To see this moduli space more explicitly, we start with the symmetric product of triples . This is a fibre bundle over the Jacobian with fibre . There is a -to- map from to given by the identifications described above. This map takes the fibres in the symmetric product to the bundles constructed using a fixed line bundle but varying extension data. We have a -to- map from to which induces an -to- map from to . This map factors through the space , so we have

where is -to-. We have six branch points of the double covering . Each of these points defines a plane in . The 3-fold is the double cover of branched over these six planes .

We now turn to Atiyah’s results on bundles over elliptic curves (genus ). The rank 2 case was covered in Reference 3, and the later paper Reference 5 gave a complete classification for all ranks. Slightly before, Grothendieck classified bundles of all ranks over : they are all direct sums of line bundles, and the proof follows the same lines as the rank case discussed above, using induction on the rank.

Let be a compact Riemann surface of genus and fix a line bundle of degree over . For integers with , let be the set of isomorphism classes of indecomposable bundle of rank and degree . The most straightforward case is when are coprime, so we begin with that. Atiyah proved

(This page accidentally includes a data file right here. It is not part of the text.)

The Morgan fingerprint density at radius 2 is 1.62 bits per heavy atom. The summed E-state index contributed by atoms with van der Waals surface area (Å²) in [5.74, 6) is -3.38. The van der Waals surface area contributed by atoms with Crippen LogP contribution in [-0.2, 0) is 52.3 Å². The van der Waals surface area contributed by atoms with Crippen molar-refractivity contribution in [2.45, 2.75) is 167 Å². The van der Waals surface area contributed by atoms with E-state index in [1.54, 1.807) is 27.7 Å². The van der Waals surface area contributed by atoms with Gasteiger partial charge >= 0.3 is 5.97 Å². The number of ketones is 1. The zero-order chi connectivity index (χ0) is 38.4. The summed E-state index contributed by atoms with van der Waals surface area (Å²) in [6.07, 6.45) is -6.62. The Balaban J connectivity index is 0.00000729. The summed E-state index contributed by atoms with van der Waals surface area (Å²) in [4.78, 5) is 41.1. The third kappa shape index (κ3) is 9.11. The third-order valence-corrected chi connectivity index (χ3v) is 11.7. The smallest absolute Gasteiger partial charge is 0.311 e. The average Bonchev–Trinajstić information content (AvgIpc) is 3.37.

Proposition 3.

There is a unique way to define indecomposable bundles (up to isomorphism) for coprime rank and degree such that



if , there is an exact sequence

Atiyah’s construction of the follows the Euclidean algorithm for the pair . To illustrate this, consider the case of . Following the third bullet, we want to build this as an extension

so we first have to construct . Following the second bullet, we have , so we have to construct . The three bullets together state that this should be an extension

These extensions Equation 10 are classified by